500th anniversary of the Renaissance in Loire Valley
During our schooling, History lessons peruse through a long period, extending from Prehistory to the Cold War. A few dates make their mark in the middle of this incredibly rich past and frequently remain engraved in a corner of our minds.
The Renaissance, starting point of the modern era
The Renaissance in Loire Valley was a period with two highly-distinct faces. It is associated with a joyous, creative spirit embracing artistic development and opening up to the world, including the discovery of the Americas in 1492, perceived as an Earthly paradise. But it also stood out for its dominating culture which led to religious clashes and wars between great powers. This reasoning led Francis I of France to win the Battle of Marignano in 1515 during the Italian Wars.
A sovereign court society developed which would help consolidate royal powers by providing the State with its key agents. Castles boasted their magnificence and cast aside their defensive contingencies preferring instead gardens imagined and set out like real outdoor salons. Amboise, Le Clos Lucé, Château Gaillard, Chenonceau, Azay-le-Rideau, I’Islette, Villandry, Ussé, Langeais, le Rivau, Montrésor… all bear architectural details which link them to this period.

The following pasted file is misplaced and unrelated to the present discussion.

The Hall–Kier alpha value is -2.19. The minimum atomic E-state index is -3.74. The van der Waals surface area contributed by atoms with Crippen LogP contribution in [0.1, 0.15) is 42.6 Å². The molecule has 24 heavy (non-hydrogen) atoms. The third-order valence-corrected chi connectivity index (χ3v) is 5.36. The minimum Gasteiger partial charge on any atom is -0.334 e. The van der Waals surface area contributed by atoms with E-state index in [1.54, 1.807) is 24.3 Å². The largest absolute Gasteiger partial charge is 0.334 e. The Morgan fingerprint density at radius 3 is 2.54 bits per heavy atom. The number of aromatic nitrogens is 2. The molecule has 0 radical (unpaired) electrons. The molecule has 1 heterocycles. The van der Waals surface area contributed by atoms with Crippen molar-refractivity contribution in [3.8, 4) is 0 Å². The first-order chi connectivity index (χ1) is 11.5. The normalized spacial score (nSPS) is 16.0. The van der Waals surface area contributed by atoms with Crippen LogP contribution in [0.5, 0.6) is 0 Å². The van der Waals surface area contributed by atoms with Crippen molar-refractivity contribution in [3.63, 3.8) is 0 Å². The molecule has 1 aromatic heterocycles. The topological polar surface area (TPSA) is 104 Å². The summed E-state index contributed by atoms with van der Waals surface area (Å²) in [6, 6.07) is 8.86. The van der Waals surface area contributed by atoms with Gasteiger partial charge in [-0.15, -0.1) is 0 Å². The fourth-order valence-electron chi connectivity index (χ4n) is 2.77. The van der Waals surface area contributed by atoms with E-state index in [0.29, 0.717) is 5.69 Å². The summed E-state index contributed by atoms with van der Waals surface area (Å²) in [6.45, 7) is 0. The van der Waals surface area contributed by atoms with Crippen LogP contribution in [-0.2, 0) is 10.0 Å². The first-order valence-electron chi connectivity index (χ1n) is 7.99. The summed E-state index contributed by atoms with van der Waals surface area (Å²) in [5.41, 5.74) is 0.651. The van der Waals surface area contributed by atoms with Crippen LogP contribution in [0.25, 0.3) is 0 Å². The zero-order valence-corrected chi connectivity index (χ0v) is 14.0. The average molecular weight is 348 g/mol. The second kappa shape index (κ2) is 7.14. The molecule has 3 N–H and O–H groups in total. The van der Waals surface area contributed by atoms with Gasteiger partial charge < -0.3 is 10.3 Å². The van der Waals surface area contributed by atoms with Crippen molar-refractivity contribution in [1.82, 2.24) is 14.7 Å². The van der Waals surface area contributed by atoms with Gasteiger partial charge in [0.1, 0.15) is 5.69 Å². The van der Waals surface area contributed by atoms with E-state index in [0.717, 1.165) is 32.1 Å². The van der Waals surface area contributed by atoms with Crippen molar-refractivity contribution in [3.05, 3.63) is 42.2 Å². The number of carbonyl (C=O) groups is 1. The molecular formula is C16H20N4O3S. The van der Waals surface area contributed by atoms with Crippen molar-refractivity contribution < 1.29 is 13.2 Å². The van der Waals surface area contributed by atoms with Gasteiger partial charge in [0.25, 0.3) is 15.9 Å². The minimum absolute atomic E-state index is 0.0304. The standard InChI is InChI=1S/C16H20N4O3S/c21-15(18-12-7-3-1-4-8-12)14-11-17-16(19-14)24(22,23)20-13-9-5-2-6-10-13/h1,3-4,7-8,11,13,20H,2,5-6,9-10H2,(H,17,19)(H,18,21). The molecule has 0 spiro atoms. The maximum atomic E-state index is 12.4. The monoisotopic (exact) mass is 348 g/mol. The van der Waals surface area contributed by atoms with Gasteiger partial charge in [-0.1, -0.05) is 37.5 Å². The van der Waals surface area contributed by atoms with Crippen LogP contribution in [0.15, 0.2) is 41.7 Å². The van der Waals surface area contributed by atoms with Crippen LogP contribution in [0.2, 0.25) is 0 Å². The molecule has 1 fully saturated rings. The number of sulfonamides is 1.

At the beginning of the 16th century, the Loire Valley was at the very heart of the Kingdom of France, and would be the first to benefit from architectural developments which had emerged in Italy. Symmetry, pattern harmony, open to the outside, influence from Antiquity: The Loire chateaux (as well as some civil and religious buildings), built or transformed pursuant to these new standards, are now invaluable witnesses of this time.
Francis I, a King who was key to the Renaissance in Val de Loire
Francis I, great king both literally and figuratively speaking, remains inseparable from the architectural heritage of the Loire chateaux and the Renaissance in Loire Valley. A lover of art, he resided for half of his 32-year reign along the banks of the royal river and pursued the work undertaken by Charles VIII and Louis XII in the royal Château d’Amboise.
He was the driving force behind the Renaissance wing of the Château de Blois and the construction of the Château de Chambord, whose famous staircase is attributed to Leonardo da Vinci. In fact, it was by invitation from the King of France that the Italian genius spent his last three years at the Clos Lucé, in Amboise. Francis I, a great benefactor, granted da Vinci a comfortable pension and appointed him First Painter, Engineer and Architect to the King.
500th anniversary of the Renaissance: “Viva Leonardo da Vinci!”
To celebrate the 500th anniversary of the Renaissance, a rich programme of events is taking shape to punctuate the whole of 2019. Named “Viva Leonardo da Vinci!”, it will be unveiled soon!